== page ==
Glaucoma is one of the most common eye conditions
Fortunately, glaucoma can be treated to preserve eyesight.
What is glaucoma?
Glaucoma is a group of eye diseases commonly caused by an increased pressure inside the eye due to a buildup of excess fluid. Treatment is aimed at lowering pressure to prevent vision loss.
What causes glaucoma?
In a healthy eye, a fluid called aqueous flows freely throughout the eye and travels through an internal drainage system.
If the drainage system is blocked or partially obstructed, the natural pressure in your eye may increase. When eye pressure becomes too high, the optic nerve can become damaged causing blurred vision, and if left untreated, vision loss.
Who is at risk of glaucoma?
Anyone may develop glaucoma, but some people are at higher risk.
If you have any of the following, you may be at greater risk:
- - A family history of glaucoma
- - High eye pressure
- - African or Asian ethnicity
- - Diabetes
- - Short or long sightedness
- - Long term use of steroid medication
- - A previous eye injury
- - Migraine
- - High or low blood pressure
- - Obstructive sleep apnoea
People with a first-degree relative with glaucoma have a 1 in 4 chance of developing glaucoma.
Are you at risk of glaucoma?
What are the common types of glaucoma?
There are two main types of glaucoma
This is the most common form of glaucoma. The drainage channels are open but do not drain fluid properly, causing a build up of fluid pressure. Over time, this high pressure may damage the delicate optic nerve, which is vital for good vision.
This is where the space between the coloured part of the eye (called the iris) is too close to the clear front window of the eye (known as the cornea). The iris can block off the eye's natural drainage channel, leading to slow, or sudden, build up of eye pressure.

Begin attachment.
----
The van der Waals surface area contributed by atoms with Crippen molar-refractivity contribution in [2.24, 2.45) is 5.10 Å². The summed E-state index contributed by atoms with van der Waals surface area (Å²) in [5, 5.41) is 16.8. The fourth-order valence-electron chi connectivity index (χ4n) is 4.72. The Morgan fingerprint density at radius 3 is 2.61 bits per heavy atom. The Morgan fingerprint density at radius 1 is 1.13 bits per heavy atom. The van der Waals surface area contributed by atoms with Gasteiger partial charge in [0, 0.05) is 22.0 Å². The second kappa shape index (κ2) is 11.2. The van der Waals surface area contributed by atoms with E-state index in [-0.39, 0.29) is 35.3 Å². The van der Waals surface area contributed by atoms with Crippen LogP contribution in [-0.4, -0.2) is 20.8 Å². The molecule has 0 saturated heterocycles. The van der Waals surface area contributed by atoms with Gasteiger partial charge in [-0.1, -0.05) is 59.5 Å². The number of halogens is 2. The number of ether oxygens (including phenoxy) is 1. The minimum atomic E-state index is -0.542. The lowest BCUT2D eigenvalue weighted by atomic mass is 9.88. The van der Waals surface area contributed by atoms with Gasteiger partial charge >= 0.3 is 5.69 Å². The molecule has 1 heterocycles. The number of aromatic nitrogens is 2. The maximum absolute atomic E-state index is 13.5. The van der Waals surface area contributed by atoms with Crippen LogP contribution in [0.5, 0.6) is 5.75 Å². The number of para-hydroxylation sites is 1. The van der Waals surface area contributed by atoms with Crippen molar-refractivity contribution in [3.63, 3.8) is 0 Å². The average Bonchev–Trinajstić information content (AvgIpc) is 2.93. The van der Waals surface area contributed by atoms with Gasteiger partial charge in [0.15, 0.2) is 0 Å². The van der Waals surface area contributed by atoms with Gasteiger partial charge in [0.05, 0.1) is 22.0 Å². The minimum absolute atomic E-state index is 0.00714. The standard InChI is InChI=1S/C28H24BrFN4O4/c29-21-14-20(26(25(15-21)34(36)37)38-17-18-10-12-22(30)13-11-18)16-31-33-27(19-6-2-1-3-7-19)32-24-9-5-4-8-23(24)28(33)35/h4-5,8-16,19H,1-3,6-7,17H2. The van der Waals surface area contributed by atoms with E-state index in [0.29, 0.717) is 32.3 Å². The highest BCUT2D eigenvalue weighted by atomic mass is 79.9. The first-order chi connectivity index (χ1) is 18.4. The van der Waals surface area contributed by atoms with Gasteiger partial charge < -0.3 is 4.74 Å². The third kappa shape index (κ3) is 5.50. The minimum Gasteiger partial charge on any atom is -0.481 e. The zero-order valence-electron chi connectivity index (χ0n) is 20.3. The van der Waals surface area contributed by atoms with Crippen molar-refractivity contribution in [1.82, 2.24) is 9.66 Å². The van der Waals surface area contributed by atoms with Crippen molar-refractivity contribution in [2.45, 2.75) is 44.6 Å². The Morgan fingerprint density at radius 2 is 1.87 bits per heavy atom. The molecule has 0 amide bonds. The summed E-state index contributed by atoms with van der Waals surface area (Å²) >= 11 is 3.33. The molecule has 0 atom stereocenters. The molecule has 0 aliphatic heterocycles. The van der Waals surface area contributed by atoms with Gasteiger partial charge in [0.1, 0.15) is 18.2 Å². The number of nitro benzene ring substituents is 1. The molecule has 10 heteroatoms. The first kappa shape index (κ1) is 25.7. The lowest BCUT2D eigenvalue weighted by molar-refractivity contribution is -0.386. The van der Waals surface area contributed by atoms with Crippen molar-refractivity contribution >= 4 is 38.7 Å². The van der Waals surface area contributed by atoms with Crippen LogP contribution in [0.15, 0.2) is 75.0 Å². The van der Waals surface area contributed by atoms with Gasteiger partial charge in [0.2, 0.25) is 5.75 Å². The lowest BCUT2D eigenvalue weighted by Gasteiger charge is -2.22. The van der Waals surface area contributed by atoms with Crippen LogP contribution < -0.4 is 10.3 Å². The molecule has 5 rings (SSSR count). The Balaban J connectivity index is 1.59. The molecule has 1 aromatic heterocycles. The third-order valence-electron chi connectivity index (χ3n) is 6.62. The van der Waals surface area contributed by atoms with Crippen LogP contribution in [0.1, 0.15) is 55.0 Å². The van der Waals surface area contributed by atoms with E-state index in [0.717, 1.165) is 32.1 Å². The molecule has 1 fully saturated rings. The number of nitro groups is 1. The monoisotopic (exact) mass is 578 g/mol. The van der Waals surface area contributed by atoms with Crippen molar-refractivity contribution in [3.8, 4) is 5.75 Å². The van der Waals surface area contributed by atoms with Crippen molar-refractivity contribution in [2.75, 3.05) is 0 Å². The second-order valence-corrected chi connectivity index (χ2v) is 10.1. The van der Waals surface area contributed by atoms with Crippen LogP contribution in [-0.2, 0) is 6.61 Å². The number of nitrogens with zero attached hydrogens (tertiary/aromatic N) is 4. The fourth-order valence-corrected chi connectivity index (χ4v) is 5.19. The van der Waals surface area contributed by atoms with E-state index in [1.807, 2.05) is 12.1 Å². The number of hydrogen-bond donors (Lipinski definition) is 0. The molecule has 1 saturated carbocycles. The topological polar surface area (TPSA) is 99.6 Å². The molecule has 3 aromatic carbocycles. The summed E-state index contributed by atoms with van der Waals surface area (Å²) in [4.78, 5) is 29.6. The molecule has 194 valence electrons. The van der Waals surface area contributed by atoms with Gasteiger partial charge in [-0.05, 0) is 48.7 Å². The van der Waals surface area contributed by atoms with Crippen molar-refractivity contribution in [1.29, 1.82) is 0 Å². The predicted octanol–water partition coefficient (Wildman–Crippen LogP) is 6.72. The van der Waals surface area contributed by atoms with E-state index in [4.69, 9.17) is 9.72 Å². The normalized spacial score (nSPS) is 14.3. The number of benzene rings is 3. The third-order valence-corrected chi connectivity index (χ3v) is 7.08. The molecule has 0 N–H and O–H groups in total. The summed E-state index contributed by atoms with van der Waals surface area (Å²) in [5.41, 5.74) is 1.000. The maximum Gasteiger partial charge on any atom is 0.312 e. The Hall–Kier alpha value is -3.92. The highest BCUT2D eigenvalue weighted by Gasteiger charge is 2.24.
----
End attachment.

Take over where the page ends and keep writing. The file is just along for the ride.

What are the symptoms of glaucoma?
People with glaucoma often do not experience any symptoms
Open-angle glaucoma symptoms
Typically, open-angle glaucoma has no or few symptoms in the early stages, and vision remains normal. As the optic nerve becomes damaged, you may lose your peripheral vision but without detection or treatment, blindness may occur.
Therefore an eye examination is essential to detect damage to the optic nerve and loss of peripheral vision.
Angle-closure glaucoma symptoms
Angle-closure is a true medical emergency. Symptoms may include:
- Severe headache
- Eye pain
- Nausea and vomiting
- Blurred vision
- Seeing halos (circles around lights)
- Eye redness
These symptoms may also be a sign of other eye conditions. If you have any of these symptoms, please make an appointment with your optometrist or Dr Kerr.
How is glaucoma detected?
During a glaucoma exam, Dr Kerr and his skilled technicians will:
- - Measure your eye pressure, also known as intraocular pressure (IOP)
- - Measure the thickness of your cornea
- - Inspect your eye's drainage channel
- - Examine your optic nerve for damage
- - Test your central and peripheral vision
- - Take a photo or scan of your optic nerve
The combined results of the above tests determine whether you have glaucoma. No single test can detect glaucoma.
Watch a video of glaucoma tests
How is open-angle glaucoma treated?
Glaucoma is treated with laser, medication, surgery, or a combination of the three.
Selective laser trabeculoplasty
A simple, painless, laser procedure called selective laser trabeculoplasty is recommended as first-line treatment. Compared to eye drops, SLT provides better control of eye pressure, reduces or eliminates the need to take daily eye drops, and lowers the risk needing glaucoma surgery.
Where eye pressure remains high despite other treatments, daily glaucoma eye drops may be prescribed. These lower eye pressure by assisting fluid drain out of the eye or by reducing fluid production.
If eye drops are not effective or cause side effects, minimally invasive glaucoma surgery can be performed to insert microscopic stents to lower eye pressure and reduce the need for eye drops. For people with very advanced glaucoma, conventional surgery such as trabeculectomy or a glaucoma drainage tube may be recommended.
How is angle-closure glaucoma treated?
Treatments are performed to help open the eye's drainage channel.
For some people with narrow angles and very high eye pressure or significant cataract, cataract surgery to replace the eye's natural lens with a thin artificial lens may help open the natural drainage channel of the eye.
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Good vision. Good life.
Preserving your eyesight from glaucoma can improve many areas of your health and happiness.
Increase in happiness
Reduced risk of depression
Reduced risk of falls, fractures, and car accidents